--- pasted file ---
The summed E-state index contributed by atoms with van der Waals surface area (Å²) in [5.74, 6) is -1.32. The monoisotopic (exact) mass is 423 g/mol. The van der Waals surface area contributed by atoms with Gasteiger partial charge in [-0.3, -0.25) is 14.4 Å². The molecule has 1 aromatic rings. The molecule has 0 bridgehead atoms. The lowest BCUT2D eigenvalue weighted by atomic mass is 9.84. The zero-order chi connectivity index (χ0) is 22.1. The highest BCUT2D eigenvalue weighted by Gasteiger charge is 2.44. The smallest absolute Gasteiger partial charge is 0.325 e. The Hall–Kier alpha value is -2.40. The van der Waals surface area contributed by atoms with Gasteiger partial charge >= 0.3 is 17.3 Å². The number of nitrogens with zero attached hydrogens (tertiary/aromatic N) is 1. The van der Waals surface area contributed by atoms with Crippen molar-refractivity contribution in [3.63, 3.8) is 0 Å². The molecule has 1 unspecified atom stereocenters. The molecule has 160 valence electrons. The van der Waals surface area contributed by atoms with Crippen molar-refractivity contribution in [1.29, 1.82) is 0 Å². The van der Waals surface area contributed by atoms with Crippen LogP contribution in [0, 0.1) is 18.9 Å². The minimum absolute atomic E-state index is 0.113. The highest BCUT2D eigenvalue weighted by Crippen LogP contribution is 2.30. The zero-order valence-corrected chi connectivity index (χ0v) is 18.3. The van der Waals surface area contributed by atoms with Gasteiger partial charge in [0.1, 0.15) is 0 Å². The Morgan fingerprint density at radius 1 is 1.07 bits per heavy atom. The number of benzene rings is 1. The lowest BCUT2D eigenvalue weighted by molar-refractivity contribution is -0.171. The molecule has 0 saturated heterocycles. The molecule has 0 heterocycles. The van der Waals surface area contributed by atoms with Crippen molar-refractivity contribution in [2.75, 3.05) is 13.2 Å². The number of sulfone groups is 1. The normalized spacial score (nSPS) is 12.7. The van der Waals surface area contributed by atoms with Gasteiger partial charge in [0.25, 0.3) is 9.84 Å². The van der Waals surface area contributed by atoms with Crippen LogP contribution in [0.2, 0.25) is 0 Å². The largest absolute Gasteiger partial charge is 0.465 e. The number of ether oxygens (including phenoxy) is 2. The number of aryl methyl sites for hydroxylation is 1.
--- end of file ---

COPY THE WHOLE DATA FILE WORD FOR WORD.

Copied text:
The summed E-state index contributed by atoms with van der Waals surface area (Å²) in [5.74, 6) is -1.32. The monoisotopic (exact) mass is 423 g/mol. The van der Waals surface area contributed by atoms with Gasteiger partial charge in [-0.3, -0.25) is 14.4 Å². The molecule has 1 aromatic rings. The molecule has 0 bridgehead atoms. The lowest BCUT2D eigenvalue weighted by atomic mass is 9.84. The zero-order chi connectivity index (χ0) is 22.1. The highest BCUT2D eigenvalue weighted by Gasteiger charge is 2.44. The smallest absolute Gasteiger partial charge is 0.325 e. The Hall–Kier alpha value is -2.40. The van der Waals surface area contributed by atoms with Gasteiger partial charge >= 0.3 is 17.3 Å². The number of nitrogens with zero attached hydrogens (tertiary/aromatic N) is 1. The van der Waals surface area contributed by atoms with Crippen molar-refractivity contribution in [3.63, 3.8) is 0 Å². The molecule has 1 unspecified atom stereocenters. The molecule has 160 valence electrons. The van der Waals surface area contributed by atoms with Crippen molar-refractivity contribution in [1.29, 1.82) is 0 Å². The van der Waals surface area contributed by atoms with Crippen LogP contribution in [0, 0.1) is 18.9 Å². The minimum absolute atomic E-state index is 0.113. The highest BCUT2D eigenvalue weighted by Crippen LogP contribution is 2.30. The zero-order valence-corrected chi connectivity index (χ0v) is 18.3. The van der Waals surface area contributed by atoms with Gasteiger partial charge in [0.1, 0.15) is 0 Å². The Morgan fingerprint density at radius 1 is 1.07 bits per heavy atom. The number of benzene rings is 1. The lowest BCUT2D eigenvalue weighted by molar-refractivity contribution is -0.171. The molecule has 0 saturated heterocycles. The molecule has 0 heterocycles. The van der Waals surface area contributed by atoms with Crippen molar-refractivity contribution in [2.75, 3.05) is 13.2 Å². The number of sulfone groups is 1. The normalized spacial score (nSPS) is 12.7. The van der Waals surface area contributed by atoms with Gasteiger partial charge in [0.25, 0.3) is 9.84 Å². The van der Waals surface area contributed by atoms with Crippen LogP contribution in [0.2, 0.25) is 0 Å². The largest absolute Gasteiger partial charge is 0.465 e. The number of ether oxygens (including phenoxy) is 2. The number of aryl methyl sites for hydroxylation is 1.